Joaquin V.E. Manibusa Jr, a Magistrate Judge in the US, has made recommendations to the US District Court of Guam to grant a Motion for Contempt and order sanctions against the US Citizenship and Immigration Services (USCIS) regarding a case in which businesses in Guam brought, filing petitions for the H-2B visa. H-2B petitions clearly cover jobs which do not require the expertise of a college graduate, but these petitions include implications for H-1B visas for foreign nationals who are high-skilled.
A senior partner at the Joseph Law Firm, P.C. Jeff Joseph, who is also the plaintiff's lead attorney, revealed that the case has been in court since 2016 and that from all indications, it might still be on for some time.
For this reason, according to Joseph, they requested the court to stop the USCIS from continuing to deny cases of this nature on the exclusive grounds of temporary need. The court granted the request. The USCIS ignored the clear court order and went ahead to deny the cases just as before. For this reason, the Joseph Law Firm P.C. filed a Motion of Contempt against the USCIS and included sanctions in the case.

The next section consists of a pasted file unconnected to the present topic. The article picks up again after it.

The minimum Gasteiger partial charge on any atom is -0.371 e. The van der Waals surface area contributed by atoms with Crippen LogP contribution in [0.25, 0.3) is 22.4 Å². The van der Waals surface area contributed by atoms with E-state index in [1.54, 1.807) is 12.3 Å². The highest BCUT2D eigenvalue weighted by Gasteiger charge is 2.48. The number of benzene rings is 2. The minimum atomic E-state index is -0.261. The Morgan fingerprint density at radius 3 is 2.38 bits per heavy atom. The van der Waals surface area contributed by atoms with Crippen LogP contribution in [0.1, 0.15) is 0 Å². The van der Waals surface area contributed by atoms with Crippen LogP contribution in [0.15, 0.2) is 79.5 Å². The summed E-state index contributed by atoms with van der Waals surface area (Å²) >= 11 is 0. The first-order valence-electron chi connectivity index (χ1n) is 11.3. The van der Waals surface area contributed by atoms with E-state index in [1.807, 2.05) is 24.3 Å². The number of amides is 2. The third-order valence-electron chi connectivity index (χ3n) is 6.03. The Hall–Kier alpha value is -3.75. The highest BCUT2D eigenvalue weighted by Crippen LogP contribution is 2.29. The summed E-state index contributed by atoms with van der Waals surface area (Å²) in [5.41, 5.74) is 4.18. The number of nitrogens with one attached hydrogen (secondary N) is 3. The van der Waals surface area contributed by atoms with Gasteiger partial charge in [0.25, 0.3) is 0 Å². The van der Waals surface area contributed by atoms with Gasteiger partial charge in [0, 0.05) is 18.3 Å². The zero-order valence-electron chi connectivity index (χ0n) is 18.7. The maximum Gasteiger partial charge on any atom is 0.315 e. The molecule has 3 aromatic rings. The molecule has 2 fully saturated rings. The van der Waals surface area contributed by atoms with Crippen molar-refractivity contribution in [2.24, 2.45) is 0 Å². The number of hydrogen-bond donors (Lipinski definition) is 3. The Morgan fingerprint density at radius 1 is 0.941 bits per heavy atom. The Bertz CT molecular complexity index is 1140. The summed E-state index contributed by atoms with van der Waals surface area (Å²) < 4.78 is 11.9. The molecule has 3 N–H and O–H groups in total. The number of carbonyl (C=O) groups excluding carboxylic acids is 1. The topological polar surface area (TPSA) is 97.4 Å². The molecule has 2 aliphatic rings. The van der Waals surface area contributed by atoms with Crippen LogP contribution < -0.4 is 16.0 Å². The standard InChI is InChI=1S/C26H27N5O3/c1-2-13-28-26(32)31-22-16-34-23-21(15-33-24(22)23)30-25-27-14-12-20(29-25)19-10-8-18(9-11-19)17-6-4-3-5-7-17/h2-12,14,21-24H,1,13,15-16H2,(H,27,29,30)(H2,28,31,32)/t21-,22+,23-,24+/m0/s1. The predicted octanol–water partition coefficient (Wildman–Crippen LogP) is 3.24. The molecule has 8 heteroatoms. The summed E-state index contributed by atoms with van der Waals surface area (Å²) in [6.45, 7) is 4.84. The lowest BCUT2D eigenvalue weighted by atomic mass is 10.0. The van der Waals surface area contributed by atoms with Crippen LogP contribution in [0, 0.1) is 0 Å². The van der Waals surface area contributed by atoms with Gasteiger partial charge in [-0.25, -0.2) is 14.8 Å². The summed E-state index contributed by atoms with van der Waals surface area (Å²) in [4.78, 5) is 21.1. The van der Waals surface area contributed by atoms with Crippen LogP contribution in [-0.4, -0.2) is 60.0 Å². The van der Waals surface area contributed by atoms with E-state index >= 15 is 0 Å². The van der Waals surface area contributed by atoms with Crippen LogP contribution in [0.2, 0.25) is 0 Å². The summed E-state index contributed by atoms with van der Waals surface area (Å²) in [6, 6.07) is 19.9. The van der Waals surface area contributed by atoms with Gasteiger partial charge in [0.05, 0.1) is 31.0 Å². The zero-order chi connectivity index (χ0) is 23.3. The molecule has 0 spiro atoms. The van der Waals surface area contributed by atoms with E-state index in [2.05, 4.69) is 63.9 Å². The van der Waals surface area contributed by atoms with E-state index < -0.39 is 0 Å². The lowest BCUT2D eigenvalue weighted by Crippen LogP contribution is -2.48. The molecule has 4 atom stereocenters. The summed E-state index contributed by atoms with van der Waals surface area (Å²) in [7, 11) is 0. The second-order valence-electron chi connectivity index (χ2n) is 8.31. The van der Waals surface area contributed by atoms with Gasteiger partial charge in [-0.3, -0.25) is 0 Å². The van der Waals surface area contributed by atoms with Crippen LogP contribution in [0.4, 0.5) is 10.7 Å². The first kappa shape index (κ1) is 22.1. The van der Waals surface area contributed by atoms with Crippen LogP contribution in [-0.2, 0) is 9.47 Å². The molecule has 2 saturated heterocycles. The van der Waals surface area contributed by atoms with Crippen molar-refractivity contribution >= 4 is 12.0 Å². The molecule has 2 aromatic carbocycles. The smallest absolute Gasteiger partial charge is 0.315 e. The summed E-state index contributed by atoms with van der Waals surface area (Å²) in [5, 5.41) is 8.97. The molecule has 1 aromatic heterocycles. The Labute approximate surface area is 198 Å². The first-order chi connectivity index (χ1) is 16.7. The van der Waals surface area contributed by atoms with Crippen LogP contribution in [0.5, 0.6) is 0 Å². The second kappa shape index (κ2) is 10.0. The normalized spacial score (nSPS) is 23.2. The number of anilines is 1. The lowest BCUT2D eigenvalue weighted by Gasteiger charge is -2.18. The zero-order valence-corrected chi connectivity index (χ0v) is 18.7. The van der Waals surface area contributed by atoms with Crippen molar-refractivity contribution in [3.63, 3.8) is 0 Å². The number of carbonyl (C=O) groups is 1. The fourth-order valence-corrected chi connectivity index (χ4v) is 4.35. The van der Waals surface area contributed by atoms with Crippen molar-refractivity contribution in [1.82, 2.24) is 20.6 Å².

The lawsuit was prompted by the alarming rate of H-2B petitions which began years ago. Guam's remote location makes it difficult for its businesses in the healthcare, construction, and hospitality industry to find skilled labor. According to Joseph, in some years past, there was up to 100% approval rate for as many as 3,000 workers.
The USCIS however, took a u-turn in 2012 when it started denying H-2B visa applications coming to Guam. Since then, the approval rate dropped from 100% to 0%.
The USCIS, according to Joseph, was not comfortable with the reliance of employers in Guam on H-2B visa holders as a part of their permanent workforce. This made the jobs lose their description as temporary roles.
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